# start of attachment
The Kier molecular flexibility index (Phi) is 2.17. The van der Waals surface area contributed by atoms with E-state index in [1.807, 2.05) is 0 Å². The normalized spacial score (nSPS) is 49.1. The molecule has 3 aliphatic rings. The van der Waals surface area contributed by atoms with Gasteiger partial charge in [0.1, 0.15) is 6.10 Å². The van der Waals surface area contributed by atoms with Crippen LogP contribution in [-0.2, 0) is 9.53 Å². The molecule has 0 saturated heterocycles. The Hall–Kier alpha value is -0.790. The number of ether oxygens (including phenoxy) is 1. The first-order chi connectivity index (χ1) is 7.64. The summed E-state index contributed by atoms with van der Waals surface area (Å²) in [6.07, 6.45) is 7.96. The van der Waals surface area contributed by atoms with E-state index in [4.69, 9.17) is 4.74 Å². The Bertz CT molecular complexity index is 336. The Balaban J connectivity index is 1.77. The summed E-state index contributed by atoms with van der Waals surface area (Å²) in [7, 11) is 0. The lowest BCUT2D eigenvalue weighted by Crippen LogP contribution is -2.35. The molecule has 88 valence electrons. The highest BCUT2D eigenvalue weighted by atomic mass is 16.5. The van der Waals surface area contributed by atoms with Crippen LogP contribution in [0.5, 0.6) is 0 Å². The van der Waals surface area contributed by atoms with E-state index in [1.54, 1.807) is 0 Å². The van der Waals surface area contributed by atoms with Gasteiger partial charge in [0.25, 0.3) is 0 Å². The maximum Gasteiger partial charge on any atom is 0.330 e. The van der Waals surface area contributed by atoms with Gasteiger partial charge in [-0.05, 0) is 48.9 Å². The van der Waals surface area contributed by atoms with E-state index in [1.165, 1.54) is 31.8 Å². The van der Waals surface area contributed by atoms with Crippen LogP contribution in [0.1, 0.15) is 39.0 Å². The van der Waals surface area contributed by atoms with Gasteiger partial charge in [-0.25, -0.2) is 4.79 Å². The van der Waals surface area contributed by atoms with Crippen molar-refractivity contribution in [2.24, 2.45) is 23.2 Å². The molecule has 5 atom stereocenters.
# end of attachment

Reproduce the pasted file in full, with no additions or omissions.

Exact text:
The Kier molecular flexibility index (Phi) is 2.17. The van der Waals surface area contributed by atoms with E-state index in [1.807, 2.05) is 0 Å². The normalized spacial score (nSPS) is 49.1. The molecule has 3 aliphatic rings. The van der Waals surface area contributed by atoms with Gasteiger partial charge in [0.1, 0.15) is 6.10 Å². The van der Waals surface area contributed by atoms with Crippen LogP contribution in [-0.2, 0) is 9.53 Å². The molecule has 0 saturated heterocycles. The Hall–Kier alpha value is -0.790. The number of ether oxygens (including phenoxy) is 1. The first-order chi connectivity index (χ1) is 7.64. The summed E-state index contributed by atoms with van der Waals surface area (Å²) in [6.07, 6.45) is 7.96. The van der Waals surface area contributed by atoms with E-state index in [4.69, 9.17) is 4.74 Å². The Bertz CT molecular complexity index is 336. The Balaban J connectivity index is 1.77. The summed E-state index contributed by atoms with van der Waals surface area (Å²) in [7, 11) is 0. The lowest BCUT2D eigenvalue weighted by Crippen LogP contribution is -2.35. The molecule has 88 valence electrons. The highest BCUT2D eigenvalue weighted by atomic mass is 16.5. The van der Waals surface area contributed by atoms with Crippen LogP contribution in [0.5, 0.6) is 0 Å². The van der Waals surface area contributed by atoms with E-state index in [1.54, 1.807) is 0 Å². The van der Waals surface area contributed by atoms with Gasteiger partial charge in [0.25, 0.3) is 0 Å². The maximum Gasteiger partial charge on any atom is 0.330 e. The van der Waals surface area contributed by atoms with Gasteiger partial charge in [-0.05, 0) is 48.9 Å². The van der Waals surface area contributed by atoms with E-state index in [1.165, 1.54) is 31.8 Å². The van der Waals surface area contributed by atoms with Crippen LogP contribution in [0.1, 0.15) is 39.0 Å². The van der Waals surface area contributed by atoms with Gasteiger partial charge in [-0.25, -0.2) is 4.79 Å². The van der Waals surface area contributed by atoms with Crippen molar-refractivity contribution in [2.24, 2.45) is 23.2 Å². The molecule has 5 atom stereocenters.